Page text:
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Natasha (jouljet)
May 26, 2019 rated it really liked it
Shelves: memoir, poc, lgbti
Coming Of Age: Growing Up Muslim In Australia Eds Amra Pajalic and Demet Divaroren

An anthology of 12 people's stories of often being a teen in Australia, whilst working through the cultural differences of being Muslim in a predominantly white, Christian society.

This collection features broadly different stories and experiences, and the diversity of cultural backgrounds as is the Muslim communities in Australia. From managing one's own acceptance of faith, to strict family rules, to trying to fi
...more
Read3r’z Re-Vu
Jun 07, 2018 rated it it was amazing
“Muslim people in Australia come from over 70 countries and represent a wide variety of cultural backgrounds and experiences. Yet we are constantly bombarded by media stories feeding one negative stereotype. What is it really like to grow up Muslim in Australia? In this book, famous and not-so-famous Muslim-Australians tell their stories in their own voices.”
Growing up a Muslim, hijab wearing Aussie of Indonesian heritage, I related to this book and the stories within very much. Sadly, the battl
...more
Filzah Aliah
May 06, 2018 rated it liked it
I came across this book at KL International Book Fest, immediately want to read it.

This book taught me a lot of things I didn’t know about Muslims living in Western countries. All I know before this is just typical Muslims living in their safe bubbles like us in Malaysia. Because in Malaysia, Islam is the official federal religion. Most of Muslims rights are being protected and we can practice our faith without discrimination.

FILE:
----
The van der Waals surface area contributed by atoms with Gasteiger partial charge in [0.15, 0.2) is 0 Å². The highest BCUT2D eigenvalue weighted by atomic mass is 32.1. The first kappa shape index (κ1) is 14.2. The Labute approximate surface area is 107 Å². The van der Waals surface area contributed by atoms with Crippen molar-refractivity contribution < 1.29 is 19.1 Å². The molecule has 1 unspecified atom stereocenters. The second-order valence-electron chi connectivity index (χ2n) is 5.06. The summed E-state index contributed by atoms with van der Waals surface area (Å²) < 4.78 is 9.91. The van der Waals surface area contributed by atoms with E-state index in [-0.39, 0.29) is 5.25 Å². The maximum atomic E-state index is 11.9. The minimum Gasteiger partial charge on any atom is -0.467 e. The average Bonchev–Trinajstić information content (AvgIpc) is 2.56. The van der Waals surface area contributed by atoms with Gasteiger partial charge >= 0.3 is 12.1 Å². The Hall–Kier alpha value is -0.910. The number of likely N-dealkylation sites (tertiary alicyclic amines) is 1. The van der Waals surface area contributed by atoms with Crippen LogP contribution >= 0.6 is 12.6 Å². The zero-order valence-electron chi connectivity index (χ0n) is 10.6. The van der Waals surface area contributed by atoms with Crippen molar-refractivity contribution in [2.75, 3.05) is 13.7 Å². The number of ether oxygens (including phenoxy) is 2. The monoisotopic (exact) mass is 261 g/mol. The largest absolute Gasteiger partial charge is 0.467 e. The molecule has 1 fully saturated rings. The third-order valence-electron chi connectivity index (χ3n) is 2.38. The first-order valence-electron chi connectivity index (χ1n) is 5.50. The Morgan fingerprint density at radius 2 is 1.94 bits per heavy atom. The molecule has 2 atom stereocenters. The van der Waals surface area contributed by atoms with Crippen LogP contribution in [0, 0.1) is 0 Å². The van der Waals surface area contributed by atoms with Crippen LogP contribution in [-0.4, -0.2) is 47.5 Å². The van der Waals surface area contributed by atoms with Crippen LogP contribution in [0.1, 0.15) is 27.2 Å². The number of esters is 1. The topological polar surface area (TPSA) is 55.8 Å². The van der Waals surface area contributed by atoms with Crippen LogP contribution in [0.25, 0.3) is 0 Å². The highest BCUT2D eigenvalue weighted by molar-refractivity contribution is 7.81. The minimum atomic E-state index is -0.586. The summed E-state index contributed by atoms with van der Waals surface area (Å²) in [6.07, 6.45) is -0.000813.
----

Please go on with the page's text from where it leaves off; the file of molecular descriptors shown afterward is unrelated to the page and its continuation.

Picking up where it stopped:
It really opened my eyes that we, Muslims are just humans and we sin
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LiA
Sep 04, 2019 rated it liked it
Only read a few of the stories and they were written very genuinely. This is a great book about those lost voices in Australia.
Helen
A terrific collection of short essays by Australian Muslims.
Elfrida Shade
Feb 08, 2019 rated it really liked it
Although I myself am not Muslim I found this book helped me to gain a better insight into the Muslim population. Thank you so much for helping me better understand my fellow teens beliefs and values.
Paige Hadley
Oct 18, 2016 rated it liked it
This collection of short memoirs shares the challenges of growing up Muslim in Australia. I love that the focus of Coming of Age is on the struggles of being a young person, irrespective of religion. This makes the authors relatable to junior readers everywhere.

I wondered if there were going to be girls like me from the Middle East. Would there be any Muslim students in my class? And how many of them would have just arrived in Australia as I had? Would they speak Arabic like me? Would I be abl
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Alyce
Apr 09, 2015 rated it liked it
liked that they had a variety of different stories and even though some of them clashed with each other, one about a guy losing his religion and another about finding strength in religion, it still revolved around being viewed as muslim. Was good to have diversity, so each story had a different message.
Zohal
Apr 07, 2016 rated it really liked it
Shelves: non-fiction
4.25 Stars
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Amra Pajalic is an author and teacher. Her debut novel The Good Daughter (Text Publishing, 2009) won the 2009 Melbourne Prize for Literature's Civic Choice Award, and was a finalist in the 2009 Melbourne Prize for Literature Best Writing Award. Prior to publication it was shortlisted in the 2007 Victorian Premier's Awards for Best Unpublished Manuscript. She is also author of a novel for children ...more